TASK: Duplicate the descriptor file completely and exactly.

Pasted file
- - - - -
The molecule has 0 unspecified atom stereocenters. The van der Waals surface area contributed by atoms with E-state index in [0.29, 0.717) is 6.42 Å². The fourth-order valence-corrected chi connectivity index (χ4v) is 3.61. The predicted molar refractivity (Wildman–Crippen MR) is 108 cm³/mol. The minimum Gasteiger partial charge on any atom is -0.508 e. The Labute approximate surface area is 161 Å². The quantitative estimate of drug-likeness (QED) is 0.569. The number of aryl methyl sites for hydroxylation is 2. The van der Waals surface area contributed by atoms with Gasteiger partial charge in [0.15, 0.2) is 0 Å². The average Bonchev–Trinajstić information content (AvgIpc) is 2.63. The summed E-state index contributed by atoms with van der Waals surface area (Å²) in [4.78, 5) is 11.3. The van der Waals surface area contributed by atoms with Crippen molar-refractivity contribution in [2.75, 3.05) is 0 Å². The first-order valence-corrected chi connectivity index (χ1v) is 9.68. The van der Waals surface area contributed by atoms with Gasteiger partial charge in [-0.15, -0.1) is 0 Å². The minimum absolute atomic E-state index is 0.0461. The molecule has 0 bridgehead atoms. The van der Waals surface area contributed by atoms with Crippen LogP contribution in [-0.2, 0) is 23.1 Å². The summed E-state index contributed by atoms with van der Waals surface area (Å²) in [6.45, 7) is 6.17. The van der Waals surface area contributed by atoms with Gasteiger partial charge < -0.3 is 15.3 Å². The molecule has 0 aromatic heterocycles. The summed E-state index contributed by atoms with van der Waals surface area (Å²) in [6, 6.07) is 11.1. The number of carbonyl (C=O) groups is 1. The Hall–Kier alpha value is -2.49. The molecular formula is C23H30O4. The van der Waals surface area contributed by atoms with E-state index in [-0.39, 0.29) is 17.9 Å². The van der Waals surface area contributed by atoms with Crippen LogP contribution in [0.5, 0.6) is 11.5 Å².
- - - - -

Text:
The molecule has 0 unspecified atom stereocenters. The van der Waals surface area contributed by atoms with E-state index in [0.29, 0.717) is 6.42 Å². The fourth-order valence-corrected chi connectivity index (χ4v) is 3.61. The predicted molar refractivity (Wildman–Crippen MR) is 108 cm³/mol. The minimum Gasteiger partial charge on any atom is -0.508 e. The Labute approximate surface area is 161 Å². The quantitative estimate of drug-likeness (QED) is 0.569. The number of aryl methyl sites for hydroxylation is 2. The van der Waals surface area contributed by atoms with Gasteiger partial charge in [0.15, 0.2) is 0 Å². The average Bonchev–Trinajstić information content (AvgIpc) is 2.63. The summed E-state index contributed by atoms with van der Waals surface area (Å²) in [4.78, 5) is 11.3. The van der Waals surface area contributed by atoms with Crippen molar-refractivity contribution in [2.75, 3.05) is 0 Å². The first-order valence-corrected chi connectivity index (χ1v) is 9.68. The van der Waals surface area contributed by atoms with Gasteiger partial charge in [-0.15, -0.1) is 0 Å². The minimum absolute atomic E-state index is 0.0461. The molecule has 0 bridgehead atoms. The van der Waals surface area contributed by atoms with Crippen LogP contribution in [-0.2, 0) is 23.1 Å². The summed E-state index contributed by atoms with van der Waals surface area (Å²) in [6.45, 7) is 6.17. The van der Waals surface area contributed by atoms with Gasteiger partial charge < -0.3 is 15.3 Å². The molecule has 0 aromatic heterocycles. The summed E-state index contributed by atoms with van der Waals surface area (Å²) in [6, 6.07) is 11.1. The number of carbonyl (C=O) groups is 1. The Hall–Kier alpha value is -2.49. The molecular formula is C23H30O4. The van der Waals surface area contributed by atoms with E-state index in [-0.39, 0.29) is 17.9 Å². The van der Waals surface area contributed by atoms with Crippen LogP contribution in [0.5, 0.6) is 11.5 Å².